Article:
By Wil Peterson
Call Kassity Allison just about anything creative — from acclaimed figurative sculptor to award-winning doll designer — and she’ll humbly agree. Just don’t say she’s actually mastered the art of sculpting. That honor, she believes, is reserved exclusively for such renowned sculptors as Michelangelo and Rodin.
“I don’t consider myself a master because I feel I am learning something new each and every time I pick up my clay,” said Allison, owner of Over the Ocean studio. “From prehistory through classical antiquity, the Gothic era, the Renaissance to the 21st century, the history of sculpture is filled with extraordinary artists — most sadly anonymous — whose visual expressiveness remains with us in the form of wonderful marble statues, stone reliefs, and immortal bronzes.
“I spent many hours looking at these extraordinary works of art hoping to get a glimpse of the muses of these master sculptors. I like to think that the old masters have taught me something and that their skill falls into my work from time to time as they pass their mastery on to others through what they left behind.”
Modesty aside, Allison has achieved an impressive level of professional success since creating her first figurative sculpture in 2007. The self-taught artist, who lives in Salem, Oregon, with her husband, has accepted numerous commissions for one-of-a-kind (OOAK) figures while tirelessly producing inspired creations that are meticulously translated from her mind’s eye into vibrantly imaginative characters. Fantasy elements are represented in the resulting creative output, which include myriad faeries, dragons, and other otherworldly creatures.
“Heroic, hopeful, epic scale is what it’s all about. I think about many of these things while I create my characters,” said Allison, who also makes most of the accessories and outfits for her creations. “I have been told I immersed my mind in the dream world. I’ve always had an overactive imagination. Creating fantasy characters lets me embrace that.”
Allison’s artistry has yielded a devoted collector following and peer recognition. She received an Industry’s Choice Award in the 2019 Dolls Awards of Excellence competition for her steampunk OOAK polymer-clay doll Captain Duke Woodes Rogers. Based on a sketch Allison drew in 2015, the 28-inch peg-legged character has an elaborate backstory — he’s a flamboyant, 1700s-era, wealth-obsessed pirate — as well as an inner-posable skeleton and 10 points of articulation. “There are so many talented artists in this field of art,” she said. “I was greatly honored to receive the award.”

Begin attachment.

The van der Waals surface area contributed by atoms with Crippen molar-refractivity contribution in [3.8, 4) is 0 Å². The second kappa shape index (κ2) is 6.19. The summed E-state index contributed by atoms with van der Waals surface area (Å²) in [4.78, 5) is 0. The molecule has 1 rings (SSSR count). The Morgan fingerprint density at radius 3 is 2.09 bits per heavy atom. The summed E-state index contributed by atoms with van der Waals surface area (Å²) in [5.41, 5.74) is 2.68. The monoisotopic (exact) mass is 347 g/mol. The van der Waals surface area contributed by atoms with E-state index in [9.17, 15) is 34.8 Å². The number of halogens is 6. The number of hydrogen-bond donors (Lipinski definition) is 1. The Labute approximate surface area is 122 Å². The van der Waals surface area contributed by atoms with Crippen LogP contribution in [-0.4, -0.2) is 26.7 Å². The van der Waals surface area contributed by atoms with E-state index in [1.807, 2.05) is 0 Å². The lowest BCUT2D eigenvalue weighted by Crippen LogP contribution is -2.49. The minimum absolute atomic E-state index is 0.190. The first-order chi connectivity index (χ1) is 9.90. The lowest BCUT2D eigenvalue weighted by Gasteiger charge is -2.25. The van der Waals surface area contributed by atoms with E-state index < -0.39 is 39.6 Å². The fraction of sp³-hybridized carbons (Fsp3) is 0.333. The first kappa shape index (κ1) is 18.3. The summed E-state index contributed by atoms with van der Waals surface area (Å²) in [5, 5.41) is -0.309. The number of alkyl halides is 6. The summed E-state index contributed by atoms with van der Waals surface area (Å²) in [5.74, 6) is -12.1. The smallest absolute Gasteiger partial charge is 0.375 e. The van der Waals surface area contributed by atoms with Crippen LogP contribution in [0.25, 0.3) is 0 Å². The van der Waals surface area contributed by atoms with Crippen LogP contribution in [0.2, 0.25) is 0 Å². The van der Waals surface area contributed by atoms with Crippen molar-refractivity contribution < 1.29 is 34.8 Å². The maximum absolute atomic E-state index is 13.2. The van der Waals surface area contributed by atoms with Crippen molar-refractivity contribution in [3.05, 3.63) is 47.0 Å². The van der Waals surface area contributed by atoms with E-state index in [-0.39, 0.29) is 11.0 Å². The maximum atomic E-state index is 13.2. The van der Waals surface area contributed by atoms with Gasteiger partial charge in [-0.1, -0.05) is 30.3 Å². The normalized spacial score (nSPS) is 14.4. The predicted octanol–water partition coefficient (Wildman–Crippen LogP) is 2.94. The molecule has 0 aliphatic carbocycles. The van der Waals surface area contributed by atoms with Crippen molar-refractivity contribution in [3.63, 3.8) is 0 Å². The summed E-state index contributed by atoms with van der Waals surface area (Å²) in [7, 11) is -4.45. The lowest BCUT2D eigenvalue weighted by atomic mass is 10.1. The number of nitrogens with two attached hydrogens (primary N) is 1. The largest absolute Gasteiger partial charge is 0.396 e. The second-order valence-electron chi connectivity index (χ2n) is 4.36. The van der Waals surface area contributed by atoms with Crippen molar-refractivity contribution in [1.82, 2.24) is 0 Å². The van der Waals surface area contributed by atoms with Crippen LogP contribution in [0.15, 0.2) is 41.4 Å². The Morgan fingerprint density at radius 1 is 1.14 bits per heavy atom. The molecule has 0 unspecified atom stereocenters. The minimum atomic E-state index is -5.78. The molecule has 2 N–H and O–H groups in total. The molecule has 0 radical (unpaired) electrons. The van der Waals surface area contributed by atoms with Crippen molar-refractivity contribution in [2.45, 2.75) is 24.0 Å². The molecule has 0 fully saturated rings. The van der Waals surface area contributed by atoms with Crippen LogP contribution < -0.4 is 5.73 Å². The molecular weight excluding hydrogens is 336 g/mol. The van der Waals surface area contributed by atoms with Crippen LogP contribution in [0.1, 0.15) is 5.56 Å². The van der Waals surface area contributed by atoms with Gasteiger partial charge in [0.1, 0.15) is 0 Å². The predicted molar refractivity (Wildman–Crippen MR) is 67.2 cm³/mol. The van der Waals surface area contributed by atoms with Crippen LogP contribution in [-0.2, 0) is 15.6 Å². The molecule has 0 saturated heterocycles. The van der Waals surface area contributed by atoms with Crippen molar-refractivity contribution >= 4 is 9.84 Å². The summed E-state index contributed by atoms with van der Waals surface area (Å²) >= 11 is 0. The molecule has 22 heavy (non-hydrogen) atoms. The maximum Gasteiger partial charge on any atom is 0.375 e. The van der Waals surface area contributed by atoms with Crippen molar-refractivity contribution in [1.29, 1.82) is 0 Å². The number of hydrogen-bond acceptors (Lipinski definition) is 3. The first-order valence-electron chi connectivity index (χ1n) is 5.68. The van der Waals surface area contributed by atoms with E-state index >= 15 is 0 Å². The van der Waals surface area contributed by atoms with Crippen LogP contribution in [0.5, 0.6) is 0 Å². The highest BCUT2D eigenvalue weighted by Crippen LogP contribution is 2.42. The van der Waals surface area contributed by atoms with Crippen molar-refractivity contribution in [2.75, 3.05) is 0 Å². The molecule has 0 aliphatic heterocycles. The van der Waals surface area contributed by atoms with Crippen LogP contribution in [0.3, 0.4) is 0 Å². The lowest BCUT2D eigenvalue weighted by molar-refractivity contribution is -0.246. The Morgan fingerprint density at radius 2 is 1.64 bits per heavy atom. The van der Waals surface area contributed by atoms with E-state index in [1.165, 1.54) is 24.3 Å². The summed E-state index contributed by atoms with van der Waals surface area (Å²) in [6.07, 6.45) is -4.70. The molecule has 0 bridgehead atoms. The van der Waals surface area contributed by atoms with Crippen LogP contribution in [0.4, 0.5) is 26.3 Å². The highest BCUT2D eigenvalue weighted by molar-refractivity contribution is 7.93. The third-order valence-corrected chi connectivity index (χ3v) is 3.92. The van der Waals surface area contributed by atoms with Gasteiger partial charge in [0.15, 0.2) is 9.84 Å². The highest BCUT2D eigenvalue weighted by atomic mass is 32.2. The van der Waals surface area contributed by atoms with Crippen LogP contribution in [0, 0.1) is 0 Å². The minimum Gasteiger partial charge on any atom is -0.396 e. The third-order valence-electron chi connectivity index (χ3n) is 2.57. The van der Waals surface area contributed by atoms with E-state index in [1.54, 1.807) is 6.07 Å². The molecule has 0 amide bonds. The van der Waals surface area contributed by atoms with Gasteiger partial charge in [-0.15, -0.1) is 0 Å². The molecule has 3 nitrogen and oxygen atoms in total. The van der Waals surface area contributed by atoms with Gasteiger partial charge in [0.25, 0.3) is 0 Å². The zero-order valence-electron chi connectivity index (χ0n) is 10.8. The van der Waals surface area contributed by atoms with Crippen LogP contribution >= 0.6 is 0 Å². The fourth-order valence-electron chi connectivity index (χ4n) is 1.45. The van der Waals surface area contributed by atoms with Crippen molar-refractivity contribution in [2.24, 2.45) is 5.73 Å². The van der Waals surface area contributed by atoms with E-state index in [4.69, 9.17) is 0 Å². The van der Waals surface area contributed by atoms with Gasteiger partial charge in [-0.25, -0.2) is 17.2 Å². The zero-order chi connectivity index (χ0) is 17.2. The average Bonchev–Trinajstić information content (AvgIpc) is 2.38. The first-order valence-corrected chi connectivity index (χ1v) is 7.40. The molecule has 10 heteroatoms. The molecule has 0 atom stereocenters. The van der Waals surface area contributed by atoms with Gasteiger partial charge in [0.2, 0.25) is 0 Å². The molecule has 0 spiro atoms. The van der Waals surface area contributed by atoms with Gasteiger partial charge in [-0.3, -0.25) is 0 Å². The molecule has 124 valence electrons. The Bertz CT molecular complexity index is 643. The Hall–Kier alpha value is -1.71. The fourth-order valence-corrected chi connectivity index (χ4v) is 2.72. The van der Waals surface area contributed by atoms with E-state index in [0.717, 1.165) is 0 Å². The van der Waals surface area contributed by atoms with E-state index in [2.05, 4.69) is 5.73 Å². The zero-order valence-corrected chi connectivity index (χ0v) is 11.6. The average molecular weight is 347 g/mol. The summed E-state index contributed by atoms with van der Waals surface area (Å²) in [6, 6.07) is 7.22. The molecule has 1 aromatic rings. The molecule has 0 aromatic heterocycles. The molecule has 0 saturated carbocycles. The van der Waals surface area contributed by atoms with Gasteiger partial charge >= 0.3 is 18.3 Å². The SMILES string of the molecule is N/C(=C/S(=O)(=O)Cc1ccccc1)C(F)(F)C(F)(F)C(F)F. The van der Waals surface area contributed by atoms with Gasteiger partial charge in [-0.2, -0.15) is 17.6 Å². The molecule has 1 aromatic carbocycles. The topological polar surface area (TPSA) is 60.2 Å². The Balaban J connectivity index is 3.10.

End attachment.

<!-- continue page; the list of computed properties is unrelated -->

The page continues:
A lifelong creative force, the Canadian-born Allison initially focused on painting. “Between the 1970s and 1990s, I sold my work all over the world and showed in many galleries in Canada and the USA,” she said. “My experience as a doll artist came fast and furious when I first started. I tend to work that way. My first figurative sculpture was Wisakecah, The Mud Fairy, who — to my surprise — won a 2008 Doll of The Year Industry’s Choice Award, which was a huge honor! I created many pieces after Wisakecah and fell in love with the process and the end result.”
In addition to facing inevitable creative challenges, Allison has overcome personal obstacles that once threatened to derail her artistic career. She suffered an injury in 2011 that left her blind in one eye and unable to sculpt. Multiple operations followed, but each was unsuccessful.
“I went into a deep depression while my recovery was happening,” she said. “After three years, I decided to pull myself out of the depression I was in and thought, ‘What do I have to lose?’ So I pulled out my clay and started sculpting. It was harder than I thought. I had no depth perception and was unable to see the forms clearly. I felt defeated and heartbroken.”
But Allison’s inner strength kicked in and provided much-needed tenacity. “I kept at it day after day after day. Weeks passed, then months, until I finally felt I was improving,” she said. “I was not really creating faces; I was creating proportional forms to help with the depth-perception issue. As time went by, after months and months — which became almost a year and half — I was able to sculpt again. It takes me longer to finish a sculpture because I am much slower than I once was and don’t feel I am as good as I once was. But I am so grateful to be back creating again.”
Allison plans to keep striving for excellence, both with her inspired doll sculptures and those commissioned by clients. “As creative professionals, we must remain open-minded and forever teachable,” she said. “For us artists, one-way streets are typically dead ends. Therefore, any philosophy I have must strike a balance between creative passion and responsibility. My passion is my art, and my professional responsibility is to my collectors. My reward is when someone looks at my creations and smiles. All is well in the world.”